samedi 30 avril 2011

New Orleans Jazz Fest find its Haitian roots as Emeline Michel ignites local improvisors

Published: Friday, April 29, 2011, 8:24 PM Updated: Saturday, April 30, 2011, 8:22 AM By Chris Waddington NOLA.com
At the New Orleans Jazz Fest, the measure of a great closing act is if you never want the performance to end. That's what happened at the Economy Hall Tent on Friday as Haitian vocal star Emeline Michel joined clarinetist Dr. Michael White, his well-drilled traditional jazz band, and a string orchestra hand-picked by Loyola University professor Jean Montes.
To judge by Michel's incandescent performance, her next appearance (3:35 p.m. Saturday at Congo Square) should be one of the highlights of the festival.
Tomorrow's show will feature Michel's own band from Haiti, but she hardly sounded out of place among so many New Orleanians on Friday. In fact, this smartly programmed concert of rhumba-inflected jazz, Haitian rah-rah and folk material gave tangible, often danceable evidence of the profound connections between the Caribbean nation and the Crescent City.
You heard those connections when the crowd -- and the regal Michel -- joined trumpeter Wendell Brunious in a lively account of "Eh La Bas." You also heard it when Loyola vocal student Riva Precil wrapped her classically trained mezzo voice around Michel's soaring contralto. Their arching unison lines and haunting harmonies unlocked the deep emotion in a series of Haitian songs.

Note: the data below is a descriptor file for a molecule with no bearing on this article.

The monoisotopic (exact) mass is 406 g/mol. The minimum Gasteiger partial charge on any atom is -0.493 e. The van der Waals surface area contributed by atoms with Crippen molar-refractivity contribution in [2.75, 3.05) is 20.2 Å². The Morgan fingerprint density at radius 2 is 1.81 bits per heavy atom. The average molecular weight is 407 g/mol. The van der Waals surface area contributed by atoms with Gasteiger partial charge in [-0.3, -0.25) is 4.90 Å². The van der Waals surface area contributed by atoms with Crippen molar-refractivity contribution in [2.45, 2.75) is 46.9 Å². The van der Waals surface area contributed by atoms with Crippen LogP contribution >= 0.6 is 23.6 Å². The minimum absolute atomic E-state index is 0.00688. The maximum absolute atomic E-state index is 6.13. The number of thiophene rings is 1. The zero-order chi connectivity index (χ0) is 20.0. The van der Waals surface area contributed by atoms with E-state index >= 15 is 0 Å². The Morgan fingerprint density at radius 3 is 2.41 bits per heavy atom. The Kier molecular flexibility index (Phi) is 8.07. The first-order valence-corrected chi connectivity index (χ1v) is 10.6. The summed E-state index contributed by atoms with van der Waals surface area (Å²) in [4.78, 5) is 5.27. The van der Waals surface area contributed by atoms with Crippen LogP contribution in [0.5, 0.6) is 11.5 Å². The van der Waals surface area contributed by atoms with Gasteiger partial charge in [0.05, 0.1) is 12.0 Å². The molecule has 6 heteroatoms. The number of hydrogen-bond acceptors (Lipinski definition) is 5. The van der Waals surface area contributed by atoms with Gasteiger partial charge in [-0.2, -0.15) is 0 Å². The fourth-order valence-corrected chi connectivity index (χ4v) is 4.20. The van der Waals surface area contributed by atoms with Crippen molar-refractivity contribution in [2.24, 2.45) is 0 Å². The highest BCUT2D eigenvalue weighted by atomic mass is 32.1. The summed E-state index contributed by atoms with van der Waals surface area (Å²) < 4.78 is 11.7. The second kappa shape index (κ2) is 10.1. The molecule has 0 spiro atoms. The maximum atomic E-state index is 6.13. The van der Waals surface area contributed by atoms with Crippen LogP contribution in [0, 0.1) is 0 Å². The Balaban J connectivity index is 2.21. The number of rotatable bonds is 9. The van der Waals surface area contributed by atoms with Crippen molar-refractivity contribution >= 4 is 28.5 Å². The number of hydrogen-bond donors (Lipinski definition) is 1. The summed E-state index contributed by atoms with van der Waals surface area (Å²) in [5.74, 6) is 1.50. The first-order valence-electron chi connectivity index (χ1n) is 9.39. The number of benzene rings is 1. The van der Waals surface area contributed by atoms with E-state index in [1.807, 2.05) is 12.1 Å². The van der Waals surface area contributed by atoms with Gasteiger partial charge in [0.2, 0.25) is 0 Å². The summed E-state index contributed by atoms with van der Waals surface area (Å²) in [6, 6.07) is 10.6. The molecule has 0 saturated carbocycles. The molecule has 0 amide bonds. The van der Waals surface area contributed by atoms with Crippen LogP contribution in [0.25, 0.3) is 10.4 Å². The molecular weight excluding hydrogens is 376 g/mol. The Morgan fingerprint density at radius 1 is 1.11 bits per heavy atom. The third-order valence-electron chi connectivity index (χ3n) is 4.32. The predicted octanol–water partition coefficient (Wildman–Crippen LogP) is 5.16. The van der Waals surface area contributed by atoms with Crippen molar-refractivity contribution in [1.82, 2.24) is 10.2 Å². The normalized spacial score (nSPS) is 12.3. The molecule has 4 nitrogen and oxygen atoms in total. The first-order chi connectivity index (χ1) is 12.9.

This fertile cultural interchange got a further boost from the brilliant arrangements crafted by alto saxophonist Godwin Louis -- a Haitian native who has lived here for two years as a student at the Thelonious Monk Institute of Jazz Performance. His Institute colleague, drummer Nicholas Falk, offered sensitive support -- a tough job when the music ranges from roaring brass to passages that set a banjo amid a mass of plucked string instruments.
White's band had many strong soloists, including trombonist Ronell Johnson, and Brunious on trumpet. White himself showed why he's a first-call sideman with stars like Wynton Marsalis. In his solos, he ranged across the full range of the clarinet, dipping into it's burbling depths and rising to stars. It was a night of triumphs.

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